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People v. Williams

Court of Appeals of Illinois, Fourth District

June 6, 2013

THE PEOPLE OF THE STATE OF ILLINOIS, Plaintiff-Appellee,
v.
MICHAEL R. WILLIAMS, Defendant-Appellant.

Appeal from Circuit Court of Woodford County No. 09CF148 Honorable John B. Huschen, Judge Presiding.

Justices Appleton and Knecht concurred in the judgment and opinion.

OPINION

STEIGMANN, PRESIDING JUSTICE

¶ 1 In this case, we are asked to decide whether a police officer's detecting the "strong odor of cannabis" emanating from the interior of a lawfully stopped vehicle provides the police with the probable cause and exigent circumstances necessary to perform a warrantless search of a passenger in that vehicle. We conclude that it does.

¶ 2 I. BACKGROUND

¶ 3 In December 2009, the State charged defendant, Michael R. Williams, with unlawful possession of cannabis (720 ILCS 550/4(d) (West 2008)). In April 2010, defendant filed a motion to suppress the cannabis that was the basis of that charge.

¶ 4 At a May 2010 hearing on defendant's motion to suppress, the parties stipulated to the facts, which were contained in the arresting officer's December 2009 police report, and argued only whether those facts justified the warrantless search of defendant as a passenger in a lawfully detained vehicle. The following summary of facts was gleaned from that police report.

¶ 5 In December 2009, Illinois State Trooper R. Slayback was running a radar speed gun at a rest stop off Interstate 39 when he measured a Chrysler Aspen traveling 16 miles per hour over the posted speed limit. Slayback initiated a traffic stop and found Olympia R. Cook driving the vehicle, defendant in the front passenger seat, and the couple's two children in the backseat. As Cook lowered the window, Slayback "immediately detected a strong odor of cannabis [emanating] from the vehicle." Upon request, Cook and defendant provided identification and explained that they were traveling to Indianapolis, Indiana, for the holidays.

¶ 6 Slayback asked Cook to exit the vehicle so that he could question her outside defendant's presence. Cook claimed that the vehicle belonged to her cousin and that she was not responsible for anything inside the vehicle. Two other troopers arrived, and shortly thereafter, Slayback asked defendant to exit the vehicle, which he did. Slayback patted down defendant as a safety precaution. During that patdown, defendant told Slayback that he had approximately $1, 200 in cash in his front pocket. Defendant claimed that he was planning to use the money to purchase Christmas presents when he arrived in Indianapolis. Slayback asked defendant to remove his shoes and defendant vehemently refused, positing that Slayback was violating his rights. Slayback thereafter handcuffed defendant and placed him in the backseat of his squad car "for not complying with [his] request."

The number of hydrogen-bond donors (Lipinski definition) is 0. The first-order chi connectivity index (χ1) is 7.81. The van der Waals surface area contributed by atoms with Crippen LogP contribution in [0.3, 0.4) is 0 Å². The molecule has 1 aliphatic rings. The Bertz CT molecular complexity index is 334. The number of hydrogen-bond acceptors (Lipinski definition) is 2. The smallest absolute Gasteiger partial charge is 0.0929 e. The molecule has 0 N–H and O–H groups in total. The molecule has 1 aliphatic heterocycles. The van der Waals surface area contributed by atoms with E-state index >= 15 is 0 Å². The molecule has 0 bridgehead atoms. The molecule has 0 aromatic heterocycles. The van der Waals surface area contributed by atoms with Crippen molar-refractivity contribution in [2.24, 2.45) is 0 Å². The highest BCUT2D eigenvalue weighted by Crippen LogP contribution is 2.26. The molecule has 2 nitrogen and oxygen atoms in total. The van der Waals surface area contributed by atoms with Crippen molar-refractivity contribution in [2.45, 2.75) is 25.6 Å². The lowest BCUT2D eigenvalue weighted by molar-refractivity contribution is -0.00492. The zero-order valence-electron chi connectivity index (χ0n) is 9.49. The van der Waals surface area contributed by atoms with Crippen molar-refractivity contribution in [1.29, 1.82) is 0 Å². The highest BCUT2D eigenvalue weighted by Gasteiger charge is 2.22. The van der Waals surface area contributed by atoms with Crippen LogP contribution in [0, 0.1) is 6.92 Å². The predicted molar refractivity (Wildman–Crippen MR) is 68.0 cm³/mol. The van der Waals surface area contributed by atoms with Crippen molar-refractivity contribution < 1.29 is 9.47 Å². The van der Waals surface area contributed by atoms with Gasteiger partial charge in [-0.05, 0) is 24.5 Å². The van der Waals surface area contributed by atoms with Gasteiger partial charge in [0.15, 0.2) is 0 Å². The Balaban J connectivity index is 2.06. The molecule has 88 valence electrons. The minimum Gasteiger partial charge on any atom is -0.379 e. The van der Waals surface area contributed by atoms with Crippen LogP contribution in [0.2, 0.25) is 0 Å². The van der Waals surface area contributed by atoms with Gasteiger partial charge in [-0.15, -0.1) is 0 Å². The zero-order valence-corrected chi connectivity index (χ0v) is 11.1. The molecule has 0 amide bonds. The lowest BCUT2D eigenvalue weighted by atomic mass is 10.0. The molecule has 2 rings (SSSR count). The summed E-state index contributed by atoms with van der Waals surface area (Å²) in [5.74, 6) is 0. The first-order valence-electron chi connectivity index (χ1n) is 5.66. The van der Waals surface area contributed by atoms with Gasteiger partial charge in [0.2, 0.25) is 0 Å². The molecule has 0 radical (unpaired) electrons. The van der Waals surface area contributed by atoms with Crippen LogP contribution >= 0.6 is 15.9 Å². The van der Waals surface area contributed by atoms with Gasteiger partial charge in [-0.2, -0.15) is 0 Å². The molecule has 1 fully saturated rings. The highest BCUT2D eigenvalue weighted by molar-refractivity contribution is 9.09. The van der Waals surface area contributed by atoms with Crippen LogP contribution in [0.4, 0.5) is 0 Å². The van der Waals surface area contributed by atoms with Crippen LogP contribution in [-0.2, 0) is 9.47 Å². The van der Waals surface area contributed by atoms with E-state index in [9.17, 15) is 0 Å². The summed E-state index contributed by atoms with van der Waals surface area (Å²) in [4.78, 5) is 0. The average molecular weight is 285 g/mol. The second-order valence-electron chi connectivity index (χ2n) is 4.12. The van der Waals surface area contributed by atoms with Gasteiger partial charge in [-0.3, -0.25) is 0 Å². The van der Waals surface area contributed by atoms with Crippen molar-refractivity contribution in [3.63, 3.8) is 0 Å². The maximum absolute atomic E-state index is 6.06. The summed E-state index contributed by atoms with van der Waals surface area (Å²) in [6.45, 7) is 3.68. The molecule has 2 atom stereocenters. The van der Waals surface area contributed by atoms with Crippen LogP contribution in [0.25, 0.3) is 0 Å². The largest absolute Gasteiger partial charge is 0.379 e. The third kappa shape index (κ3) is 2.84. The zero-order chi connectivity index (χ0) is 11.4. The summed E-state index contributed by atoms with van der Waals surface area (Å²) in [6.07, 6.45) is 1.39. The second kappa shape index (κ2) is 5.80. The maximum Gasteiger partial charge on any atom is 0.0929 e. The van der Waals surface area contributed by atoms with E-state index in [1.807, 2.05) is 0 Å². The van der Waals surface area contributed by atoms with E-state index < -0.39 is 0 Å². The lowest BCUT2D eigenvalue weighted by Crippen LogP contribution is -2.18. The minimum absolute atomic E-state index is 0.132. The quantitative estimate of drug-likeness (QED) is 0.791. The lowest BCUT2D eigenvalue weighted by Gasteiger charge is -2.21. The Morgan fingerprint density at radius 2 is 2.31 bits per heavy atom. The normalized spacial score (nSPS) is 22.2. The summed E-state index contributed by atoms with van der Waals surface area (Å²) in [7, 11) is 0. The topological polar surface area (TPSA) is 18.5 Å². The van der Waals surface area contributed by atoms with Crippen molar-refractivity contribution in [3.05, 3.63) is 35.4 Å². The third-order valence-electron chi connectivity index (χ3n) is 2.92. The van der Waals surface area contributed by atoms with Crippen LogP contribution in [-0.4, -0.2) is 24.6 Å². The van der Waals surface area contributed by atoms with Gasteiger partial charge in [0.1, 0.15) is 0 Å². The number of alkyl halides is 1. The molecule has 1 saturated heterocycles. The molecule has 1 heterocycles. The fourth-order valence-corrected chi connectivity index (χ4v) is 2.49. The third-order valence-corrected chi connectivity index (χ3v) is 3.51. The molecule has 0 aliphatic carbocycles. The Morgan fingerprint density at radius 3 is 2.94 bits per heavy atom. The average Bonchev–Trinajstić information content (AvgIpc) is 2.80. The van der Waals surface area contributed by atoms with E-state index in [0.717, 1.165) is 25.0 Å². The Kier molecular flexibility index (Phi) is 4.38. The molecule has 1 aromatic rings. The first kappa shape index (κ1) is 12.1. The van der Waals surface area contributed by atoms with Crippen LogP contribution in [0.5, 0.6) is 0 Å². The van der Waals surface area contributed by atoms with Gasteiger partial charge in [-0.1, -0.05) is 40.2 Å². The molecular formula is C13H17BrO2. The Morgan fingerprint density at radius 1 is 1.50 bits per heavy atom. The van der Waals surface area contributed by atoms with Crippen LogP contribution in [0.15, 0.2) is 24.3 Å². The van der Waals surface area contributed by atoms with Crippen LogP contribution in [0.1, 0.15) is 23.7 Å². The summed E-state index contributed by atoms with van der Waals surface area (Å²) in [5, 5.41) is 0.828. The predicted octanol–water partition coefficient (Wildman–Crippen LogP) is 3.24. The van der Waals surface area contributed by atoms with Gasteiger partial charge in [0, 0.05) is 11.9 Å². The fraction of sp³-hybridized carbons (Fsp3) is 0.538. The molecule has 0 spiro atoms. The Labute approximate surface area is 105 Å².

¶ 7 The other troopers began searching the vehicle, which resulted in the recovery of "six unknown pink pills" and a "stun gun." The troopers thereafter arrested Cook, who, as previously stated, had been driving the vehicle. Slayback then returned to his squad car and removed defendant's shoes. That search revealed 43 grams of cannabis.

¶ 8 On this evidence, defendant argued that Slayback lacked probable cause to search his person based solely on the odor of cannabis emanating from the vehicle. Defendant asserted that Slayback had probable cause to search the vehicle and Cook but lacked probable cause to search him as a passenger. The prosecutor responded that the odor of cannabis provided probable cause to search each person in the vehicle, arguing as follows:

"Now, [defendant]*** takes exception saying, well, a passenger is different from the driver. And I would argue that that's not the case. They're both people. They either — if you have four people in the car and you smell an odor of cannabis coming from the car, it makes no sense that you have permission to search the driver but not the other passengers when the cannabis can be concealed on any one of the four occupants that are within the car."

¶ 9 Following a short recess to consider the facts, arguments, and applicable case law, the trial court denied defendant's motion to suppress, finding that "if the driver can be searched *** because it's his person instead of his thing, being a purse or a container, then I don't see why the police officer with probable cause *** would be prohibited from likewise searching the passenger[—]a passenger could just as easily conceal evidence of the crime as the driver."

ΒΆ 10 Following a June 2010 stipulated bench trial, the trial court convicted defendant of unlawful possession of cannabis (720 ILCS 550/4(d) (West 2008)). The court later sentenced ...


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